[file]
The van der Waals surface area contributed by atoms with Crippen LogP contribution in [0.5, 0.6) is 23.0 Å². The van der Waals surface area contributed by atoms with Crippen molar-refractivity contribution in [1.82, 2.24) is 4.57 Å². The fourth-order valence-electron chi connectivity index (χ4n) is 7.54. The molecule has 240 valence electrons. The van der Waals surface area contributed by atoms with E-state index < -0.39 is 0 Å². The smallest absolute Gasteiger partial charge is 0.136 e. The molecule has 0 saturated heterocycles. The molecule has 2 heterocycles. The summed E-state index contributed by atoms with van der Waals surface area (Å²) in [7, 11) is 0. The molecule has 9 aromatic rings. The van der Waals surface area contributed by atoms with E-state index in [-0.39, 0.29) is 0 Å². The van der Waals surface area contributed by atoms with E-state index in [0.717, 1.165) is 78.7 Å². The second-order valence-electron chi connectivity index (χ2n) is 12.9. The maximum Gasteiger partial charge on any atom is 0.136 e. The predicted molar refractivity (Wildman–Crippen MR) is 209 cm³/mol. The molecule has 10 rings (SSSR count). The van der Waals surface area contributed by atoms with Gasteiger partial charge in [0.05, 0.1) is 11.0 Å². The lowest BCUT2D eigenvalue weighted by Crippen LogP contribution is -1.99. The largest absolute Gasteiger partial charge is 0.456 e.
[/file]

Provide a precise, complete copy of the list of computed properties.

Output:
The van der Waals surface area contributed by atoms with Crippen LogP contribution in [0.5, 0.6) is 23.0 Å². The van der Waals surface area contributed by atoms with Crippen molar-refractivity contribution in [1.82, 2.24) is 4.57 Å². The fourth-order valence-electron chi connectivity index (χ4n) is 7.54. The molecule has 240 valence electrons. The van der Waals surface area contributed by atoms with E-state index < -0.39 is 0 Å². The smallest absolute Gasteiger partial charge is 0.136 e. The molecule has 0 saturated heterocycles. The molecule has 2 heterocycles. The summed E-state index contributed by atoms with van der Waals surface area (Å²) in [7, 11) is 0. The molecule has 9 aromatic rings. The van der Waals surface area contributed by atoms with E-state index in [-0.39, 0.29) is 0 Å². The van der Waals surface area contributed by atoms with E-state index in [0.717, 1.165) is 78.7 Å². The second-order valence-electron chi connectivity index (χ2n) is 12.9. The maximum Gasteiger partial charge on any atom is 0.136 e. The predicted molar refractivity (Wildman–Crippen MR) is 209 cm³/mol. The molecule has 10 rings (SSSR count). The van der Waals surface area contributed by atoms with Gasteiger partial charge in [0.05, 0.1) is 11.0 Å². The lowest BCUT2D eigenvalue weighted by Crippen LogP contribution is -1.99. The largest absolute Gasteiger partial charge is 0.456 e.